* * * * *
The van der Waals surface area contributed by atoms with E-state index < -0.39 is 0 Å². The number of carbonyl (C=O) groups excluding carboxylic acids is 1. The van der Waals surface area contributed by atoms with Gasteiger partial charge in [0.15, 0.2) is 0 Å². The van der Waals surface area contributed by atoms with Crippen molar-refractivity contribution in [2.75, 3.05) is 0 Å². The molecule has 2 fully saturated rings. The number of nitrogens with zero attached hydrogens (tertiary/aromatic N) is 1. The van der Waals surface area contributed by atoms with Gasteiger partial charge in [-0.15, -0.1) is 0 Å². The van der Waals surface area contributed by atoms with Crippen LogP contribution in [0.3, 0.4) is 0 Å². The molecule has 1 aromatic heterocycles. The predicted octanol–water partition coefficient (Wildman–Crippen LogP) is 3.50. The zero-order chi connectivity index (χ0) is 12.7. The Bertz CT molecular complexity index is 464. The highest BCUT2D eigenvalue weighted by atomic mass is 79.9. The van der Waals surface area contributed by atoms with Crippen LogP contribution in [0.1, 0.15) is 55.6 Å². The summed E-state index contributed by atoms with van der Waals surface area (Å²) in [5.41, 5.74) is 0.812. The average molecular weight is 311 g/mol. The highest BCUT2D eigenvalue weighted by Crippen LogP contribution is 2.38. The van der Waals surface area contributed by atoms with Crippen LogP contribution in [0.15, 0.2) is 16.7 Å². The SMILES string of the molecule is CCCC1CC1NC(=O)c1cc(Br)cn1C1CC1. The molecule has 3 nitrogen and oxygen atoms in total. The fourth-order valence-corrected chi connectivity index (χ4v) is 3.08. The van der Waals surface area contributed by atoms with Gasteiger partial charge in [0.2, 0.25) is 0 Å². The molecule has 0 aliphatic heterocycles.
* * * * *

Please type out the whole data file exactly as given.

The van der Waals surface area contributed by atoms with E-state index < -0.39 is 0 Å². The number of carbonyl (C=O) groups excluding carboxylic acids is 1. The van der Waals surface area contributed by atoms with Gasteiger partial charge in [0.15, 0.2) is 0 Å². The van der Waals surface area contributed by atoms with Crippen molar-refractivity contribution in [2.75, 3.05) is 0 Å². The molecule has 2 fully saturated rings. The number of nitrogens with zero attached hydrogens (tertiary/aromatic N) is 1. The van der Waals surface area contributed by atoms with Gasteiger partial charge in [-0.15, -0.1) is 0 Å². The van der Waals surface area contributed by atoms with Crippen LogP contribution in [0.3, 0.4) is 0 Å². The molecule has 1 aromatic heterocycles. The predicted octanol–water partition coefficient (Wildman–Crippen LogP) is 3.50. The zero-order chi connectivity index (χ0) is 12.7. The Bertz CT molecular complexity index is 464. The highest BCUT2D eigenvalue weighted by atomic mass is 79.9. The van der Waals surface area contributed by atoms with Crippen LogP contribution in [0.1, 0.15) is 55.6 Å². The summed E-state index contributed by atoms with van der Waals surface area (Å²) in [5.41, 5.74) is 0.812. The average molecular weight is 311 g/mol. The highest BCUT2D eigenvalue weighted by Crippen LogP contribution is 2.38. The van der Waals surface area contributed by atoms with Crippen LogP contribution in [0.15, 0.2) is 16.7 Å². The SMILES string of the molecule is CCCC1CC1NC(=O)c1cc(Br)cn1C1CC1. The molecule has 3 nitrogen and oxygen atoms in total. The fourth-order valence-corrected chi connectivity index (χ4v) is 3.08. The van der Waals surface area contributed by atoms with Gasteiger partial charge in [0.2, 0.25) is 0 Å². The molecule has 0 aliphatic heterocycles.